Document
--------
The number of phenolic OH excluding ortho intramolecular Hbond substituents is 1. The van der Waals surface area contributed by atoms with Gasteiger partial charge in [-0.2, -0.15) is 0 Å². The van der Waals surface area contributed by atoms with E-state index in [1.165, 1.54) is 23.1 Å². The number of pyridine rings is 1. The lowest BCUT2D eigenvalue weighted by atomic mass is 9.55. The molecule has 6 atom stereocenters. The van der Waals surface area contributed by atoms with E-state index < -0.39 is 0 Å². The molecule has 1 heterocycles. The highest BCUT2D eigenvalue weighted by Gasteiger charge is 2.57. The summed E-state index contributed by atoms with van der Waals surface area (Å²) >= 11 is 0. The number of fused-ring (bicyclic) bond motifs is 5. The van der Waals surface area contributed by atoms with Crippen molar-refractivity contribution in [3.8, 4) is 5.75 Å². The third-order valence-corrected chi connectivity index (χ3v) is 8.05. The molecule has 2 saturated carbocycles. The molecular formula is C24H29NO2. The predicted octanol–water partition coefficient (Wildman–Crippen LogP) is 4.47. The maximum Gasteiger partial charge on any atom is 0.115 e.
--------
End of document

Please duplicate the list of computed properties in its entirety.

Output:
The number of phenolic OH excluding ortho intramolecular Hbond substituents is 1. The van der Waals surface area contributed by atoms with Gasteiger partial charge in [-0.2, -0.15) is 0 Å². The van der Waals surface area contributed by atoms with E-state index in [1.165, 1.54) is 23.1 Å². The number of pyridine rings is 1. The lowest BCUT2D eigenvalue weighted by atomic mass is 9.55. The molecule has 6 atom stereocenters. The van der Waals surface area contributed by atoms with E-state index < -0.39 is 0 Å². The molecule has 1 heterocycles. The highest BCUT2D eigenvalue weighted by Gasteiger charge is 2.57. The summed E-state index contributed by atoms with van der Waals surface area (Å²) >= 11 is 0. The number of fused-ring (bicyclic) bond motifs is 5. The van der Waals surface area contributed by atoms with Crippen molar-refractivity contribution in [3.8, 4) is 5.75 Å². The third-order valence-corrected chi connectivity index (χ3v) is 8.05. The molecule has 2 saturated carbocycles. The molecular formula is C24H29NO2. The predicted octanol–water partition coefficient (Wildman–Crippen LogP) is 4.47. The maximum Gasteiger partial charge on any atom is 0.115 e.